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Covid-19 dogs started their work today at the Helsinki Airport at arrival hall 2B

Finland is utilizing the skills of man’s best friend in the fight against the coronavirus pandemic.

Dogs arrived at Finland’s Helsinki Airport Tuesday as part of a pilot program that uses canines to sniff out travelers who may be infected with the coronavirus.

According to The Associated Press (AP), travelers who agree to participate in the voluntary program are asked to swab their skin with a wipe that is then put into a jar and given to a dog waiting in a separate area.

It reportedly takes the dog about 10 seconds to indicate whether the sample is COVID-19 positive. Passengers checked by the coronavirus-sniffing canines will then be asked to take a standard test to determine whether the dog’s conclusion was correct. All tests are free for passengers arriving at the airport.

“It’s a very promising method. Dogs are very good at sniffing,” Anna Hielm-Björkman, a University of Helsinki professor of equine and small animal medicine, told the AP. “If it works, it will be a good [coronavirus] screening method at any other places.”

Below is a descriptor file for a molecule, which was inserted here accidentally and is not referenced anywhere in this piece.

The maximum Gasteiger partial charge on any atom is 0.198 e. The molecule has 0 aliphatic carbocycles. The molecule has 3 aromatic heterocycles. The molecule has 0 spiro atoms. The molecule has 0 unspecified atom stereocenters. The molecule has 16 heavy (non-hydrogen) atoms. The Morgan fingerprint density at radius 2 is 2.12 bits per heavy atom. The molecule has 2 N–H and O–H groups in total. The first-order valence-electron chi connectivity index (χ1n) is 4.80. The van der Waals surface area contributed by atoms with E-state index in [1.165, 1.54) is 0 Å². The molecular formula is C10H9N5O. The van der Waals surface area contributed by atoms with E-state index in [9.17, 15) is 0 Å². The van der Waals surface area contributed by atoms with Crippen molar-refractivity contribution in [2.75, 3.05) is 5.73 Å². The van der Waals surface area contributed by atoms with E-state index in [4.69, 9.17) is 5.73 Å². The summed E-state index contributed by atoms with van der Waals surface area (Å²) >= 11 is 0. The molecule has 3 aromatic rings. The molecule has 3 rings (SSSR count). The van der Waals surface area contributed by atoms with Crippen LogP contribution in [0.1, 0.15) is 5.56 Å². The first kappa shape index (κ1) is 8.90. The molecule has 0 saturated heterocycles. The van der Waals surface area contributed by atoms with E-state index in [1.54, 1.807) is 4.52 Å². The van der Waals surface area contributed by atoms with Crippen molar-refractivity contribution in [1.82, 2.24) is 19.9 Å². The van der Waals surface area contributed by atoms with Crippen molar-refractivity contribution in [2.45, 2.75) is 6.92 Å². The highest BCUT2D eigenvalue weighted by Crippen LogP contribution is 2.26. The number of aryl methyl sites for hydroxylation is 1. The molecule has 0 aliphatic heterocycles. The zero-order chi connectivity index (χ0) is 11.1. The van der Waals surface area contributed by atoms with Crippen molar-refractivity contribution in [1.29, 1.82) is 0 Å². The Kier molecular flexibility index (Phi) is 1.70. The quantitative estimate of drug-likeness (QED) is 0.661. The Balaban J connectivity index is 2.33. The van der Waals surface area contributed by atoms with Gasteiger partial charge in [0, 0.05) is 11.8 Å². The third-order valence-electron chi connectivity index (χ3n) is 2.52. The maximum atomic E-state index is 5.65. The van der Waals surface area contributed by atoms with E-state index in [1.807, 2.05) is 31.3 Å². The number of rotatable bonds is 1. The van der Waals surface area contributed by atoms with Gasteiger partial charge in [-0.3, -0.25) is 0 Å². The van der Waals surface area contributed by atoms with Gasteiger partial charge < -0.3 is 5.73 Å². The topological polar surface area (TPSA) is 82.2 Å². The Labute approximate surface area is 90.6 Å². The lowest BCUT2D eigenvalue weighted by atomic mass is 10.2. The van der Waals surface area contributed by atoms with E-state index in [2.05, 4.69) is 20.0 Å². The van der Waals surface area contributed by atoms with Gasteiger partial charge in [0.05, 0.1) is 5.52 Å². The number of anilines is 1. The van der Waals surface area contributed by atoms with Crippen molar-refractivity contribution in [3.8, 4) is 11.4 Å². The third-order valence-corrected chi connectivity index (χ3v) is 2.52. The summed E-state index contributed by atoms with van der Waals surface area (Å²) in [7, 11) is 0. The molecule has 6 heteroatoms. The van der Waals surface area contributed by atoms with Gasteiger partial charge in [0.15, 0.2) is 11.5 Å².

Several studies have suggested dogs can be trained to successfully identify people infected with the coronavirus through sweat, saliva and urine samples. Some studies showed the dogs could sniff out the virus with almost 95 percent accuracy.

While Finland has gone further than any other country in the use of dogs to sniff out the virus, the United States, Australia, France and Germany are also studying the use of canines. The United Arab Emirates started a similar program to the one in Helsinki over the summer at Dubai International Airport.